What is less well-known is that apple cider vinegar can be life-saving. Many have found that in hot weather pigeons’ rate of breathing can increase, dramatically if it is very hot, and pigeons breathe rapidly with their beaks open. On such occasions the increased exchange of air causes more carbon dioxide to leave the blood than normal. This leads to acid deficiency, and so the blood becomes increasingly alkaline (breathing alkalosis). Initially this process generates bad disposition, dizziness, then nausea, and, if it becomes more extreme, death. In hot weather we pine for soft drinks with lemon and carbon dioxide in order to compensate for the acid deficiency. If at such times we give our pigeons water with apple cider vinegar, we can save their lives.
In prolonged heat we can achieve even more with a little apple cider vinegar than this. For in addition to the changing pH of the blood, potentially fatal processes are taking place in the digestive system.
Heat is a powerful stressor, but is bad for digestion in and of itself, as the vessels in the skin, lungs, etc. expand, while the vessels supplying the digestive system contract. Thus in hot weather consumption of food declines, meaning that good intestinal bacteria do not have adequate nutrition, and so the acid they produce also decreases. Meanwhile, as we have seen, the alkalinity of the blood grows, which is life-threatening. Simply put, the body attempts to compensate for this by taking acid away from the digestive system, further increasing its alkalinity. As the heat stress has already reduced the resistance of the digestive system, all these factors mean that conditions are ideal for the fast proliferation and spread of salmonellas lurking in the intestines.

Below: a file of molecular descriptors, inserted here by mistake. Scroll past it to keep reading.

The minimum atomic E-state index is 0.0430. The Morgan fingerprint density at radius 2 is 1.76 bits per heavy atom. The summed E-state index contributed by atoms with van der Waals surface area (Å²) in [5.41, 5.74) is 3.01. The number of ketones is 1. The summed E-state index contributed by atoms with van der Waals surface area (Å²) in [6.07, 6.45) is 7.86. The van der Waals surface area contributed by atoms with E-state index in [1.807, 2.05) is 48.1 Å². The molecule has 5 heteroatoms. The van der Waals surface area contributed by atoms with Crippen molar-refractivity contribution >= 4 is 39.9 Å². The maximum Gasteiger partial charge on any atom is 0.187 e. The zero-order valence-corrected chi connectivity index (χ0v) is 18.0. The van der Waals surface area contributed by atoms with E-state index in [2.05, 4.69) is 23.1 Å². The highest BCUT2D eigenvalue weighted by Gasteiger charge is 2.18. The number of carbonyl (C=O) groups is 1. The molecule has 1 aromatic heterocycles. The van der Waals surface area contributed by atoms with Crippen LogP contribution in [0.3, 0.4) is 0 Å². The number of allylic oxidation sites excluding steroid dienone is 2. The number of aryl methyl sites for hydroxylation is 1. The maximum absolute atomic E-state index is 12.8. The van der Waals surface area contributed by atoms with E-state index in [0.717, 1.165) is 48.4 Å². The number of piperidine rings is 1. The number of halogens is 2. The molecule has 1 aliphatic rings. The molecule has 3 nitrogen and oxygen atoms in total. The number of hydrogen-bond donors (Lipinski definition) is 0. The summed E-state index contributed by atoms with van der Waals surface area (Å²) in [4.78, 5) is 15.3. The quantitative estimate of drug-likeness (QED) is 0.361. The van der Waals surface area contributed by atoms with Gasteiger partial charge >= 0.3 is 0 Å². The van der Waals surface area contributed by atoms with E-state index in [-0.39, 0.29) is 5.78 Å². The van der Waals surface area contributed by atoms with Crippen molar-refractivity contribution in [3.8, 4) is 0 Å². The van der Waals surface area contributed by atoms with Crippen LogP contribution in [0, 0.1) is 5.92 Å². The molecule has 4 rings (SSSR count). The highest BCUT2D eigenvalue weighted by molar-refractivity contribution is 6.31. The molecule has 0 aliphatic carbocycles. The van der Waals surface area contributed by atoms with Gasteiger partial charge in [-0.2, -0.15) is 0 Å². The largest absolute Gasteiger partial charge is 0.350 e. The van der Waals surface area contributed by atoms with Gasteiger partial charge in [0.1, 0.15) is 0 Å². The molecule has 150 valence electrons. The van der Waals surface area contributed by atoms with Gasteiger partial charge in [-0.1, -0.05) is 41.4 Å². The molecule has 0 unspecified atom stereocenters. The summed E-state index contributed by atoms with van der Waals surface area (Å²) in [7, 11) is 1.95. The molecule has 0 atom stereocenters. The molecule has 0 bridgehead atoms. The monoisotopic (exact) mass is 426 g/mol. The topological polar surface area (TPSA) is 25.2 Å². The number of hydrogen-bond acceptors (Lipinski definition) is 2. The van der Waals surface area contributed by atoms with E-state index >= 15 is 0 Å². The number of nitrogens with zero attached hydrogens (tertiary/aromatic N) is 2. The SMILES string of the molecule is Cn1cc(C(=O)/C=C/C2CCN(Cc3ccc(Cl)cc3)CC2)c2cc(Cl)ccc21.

Thus in hot weather there is every chance that a paratyphoid epidemic will flare up. In most cases, all this can be prevented by a simple acidification of drinking water with apple cider vinegar.

Like anything else, apple cider vinegar can be overdosed. In too great a quantity it can even damage good intestinal bacteria. The high quantity of acid absorbs calcium (lime) and removes it from the system, which results in motor and reproductive problems. So overdoses of apple vinegar should be avoided. The dose for 5% apple cider vinegar is 4-8ml per litre of drinking water, 1-3 times a week. If we administer it more regularly, e.g. in prolonged hot weather, we should choose a lower level of concentration.
We use a slightly more concentrated solution to clean the cage, but if we sense a pungent smell, we should not forget to ventilate.
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Note
Some fanciers recommend disinfection of drinking water with bleach (sodium hypochloride), using a concentration of one tablespoon of hypo for each five litres of water. This can cause concern, however, for it is precisely the salmonellas that cause paratyphoid that are principally transmitted orally, and it is gently alkaline, watery environments that they like the best – in such circumstances they are even capable of growing. And bleach and similar compounds leave an alkaline pH level in their wake. It seems much more logical to treat drinking water with organic acids and vinegars, and practical experience bears this out.
We can use many kinds of drinker for providing water. Metal drinkers can be easily and effectively disinfected, but they also have a disadvantage: certain types of liquids can dissolve metal ions from them, whose effect can be harmful. We should be aware that even weak acids like apple vinegar solution can chemically react with metals, which can cause an adverse level of metal intake through the drinking water. Particularly dangerous from this perspective are brass drinkers, for copper can have a very adverse effect on the liver. If metal trays are used, then, we recommend ones that are zinc-plated, or, ideally, enamelled.